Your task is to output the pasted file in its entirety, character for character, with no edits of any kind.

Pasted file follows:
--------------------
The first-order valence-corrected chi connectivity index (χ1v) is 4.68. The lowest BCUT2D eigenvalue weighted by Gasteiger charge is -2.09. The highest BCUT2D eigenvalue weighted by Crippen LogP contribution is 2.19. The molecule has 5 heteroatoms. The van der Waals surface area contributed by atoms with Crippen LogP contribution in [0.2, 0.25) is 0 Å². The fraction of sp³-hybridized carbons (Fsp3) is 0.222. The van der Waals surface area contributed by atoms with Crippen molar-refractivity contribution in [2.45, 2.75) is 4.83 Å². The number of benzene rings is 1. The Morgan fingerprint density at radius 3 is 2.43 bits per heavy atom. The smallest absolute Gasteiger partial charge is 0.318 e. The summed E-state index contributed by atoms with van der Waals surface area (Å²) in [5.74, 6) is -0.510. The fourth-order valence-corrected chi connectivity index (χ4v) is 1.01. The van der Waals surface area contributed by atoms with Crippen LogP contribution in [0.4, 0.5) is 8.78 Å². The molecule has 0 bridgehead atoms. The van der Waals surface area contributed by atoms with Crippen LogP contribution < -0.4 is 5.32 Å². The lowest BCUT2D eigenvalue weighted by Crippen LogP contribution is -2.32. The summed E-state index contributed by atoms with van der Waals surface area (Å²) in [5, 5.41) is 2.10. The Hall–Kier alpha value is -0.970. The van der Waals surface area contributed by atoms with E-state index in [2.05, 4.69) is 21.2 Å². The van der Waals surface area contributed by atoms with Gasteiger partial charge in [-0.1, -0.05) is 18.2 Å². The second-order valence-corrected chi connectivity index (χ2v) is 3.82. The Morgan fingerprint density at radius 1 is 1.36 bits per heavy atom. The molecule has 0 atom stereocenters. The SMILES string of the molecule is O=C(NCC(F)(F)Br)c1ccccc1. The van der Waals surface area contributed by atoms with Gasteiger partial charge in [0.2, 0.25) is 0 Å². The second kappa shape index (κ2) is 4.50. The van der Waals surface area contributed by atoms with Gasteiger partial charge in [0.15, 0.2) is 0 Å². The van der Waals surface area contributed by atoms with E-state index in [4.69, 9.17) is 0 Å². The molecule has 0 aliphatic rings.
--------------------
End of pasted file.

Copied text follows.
The first-order valence-corrected chi connectivity index (χ1v) is 4.68. The lowest BCUT2D eigenvalue weighted by Gasteiger charge is -2.09. The highest BCUT2D eigenvalue weighted by Crippen LogP contribution is 2.19. The molecule has 5 heteroatoms. The van der Waals surface area contributed by atoms with Crippen LogP contribution in [0.2, 0.25) is 0 Å². The fraction of sp³-hybridized carbons (Fsp3) is 0.222. The van der Waals surface area contributed by atoms with Crippen molar-refractivity contribution in [2.45, 2.75) is 4.83 Å². The number of benzene rings is 1. The Morgan fingerprint density at radius 3 is 2.43 bits per heavy atom. The smallest absolute Gasteiger partial charge is 0.318 e. The summed E-state index contributed by atoms with van der Waals surface area (Å²) in [5.74, 6) is -0.510. The fourth-order valence-corrected chi connectivity index (χ4v) is 1.01. The van der Waals surface area contributed by atoms with Crippen LogP contribution in [0.4, 0.5) is 8.78 Å². The molecule has 0 bridgehead atoms. The van der Waals surface area contributed by atoms with Crippen LogP contribution < -0.4 is 5.32 Å². The lowest BCUT2D eigenvalue weighted by Crippen LogP contribution is -2.32. The summed E-state index contributed by atoms with van der Waals surface area (Å²) in [5, 5.41) is 2.10. The Hall–Kier alpha value is -0.970. The van der Waals surface area contributed by atoms with E-state index in [2.05, 4.69) is 21.2 Å². The van der Waals surface area contributed by atoms with Gasteiger partial charge in [-0.1, -0.05) is 18.2 Å². The second-order valence-corrected chi connectivity index (χ2v) is 3.82. The Morgan fingerprint density at radius 1 is 1.36 bits per heavy atom. The molecule has 0 atom stereocenters. The SMILES string of the molecule is O=C(NCC(F)(F)Br)c1ccccc1. The van der Waals surface area contributed by atoms with Gasteiger partial charge in [0.2, 0.25) is 0 Å². The second kappa shape index (κ2) is 4.50. The van der Waals surface area contributed by atoms with Gasteiger partial charge in [0.15, 0.2) is 0 Å². The van der Waals surface area contributed by atoms with E-state index in [4.69, 9.17) is 0 Å². The molecule has 0 aliphatic rings.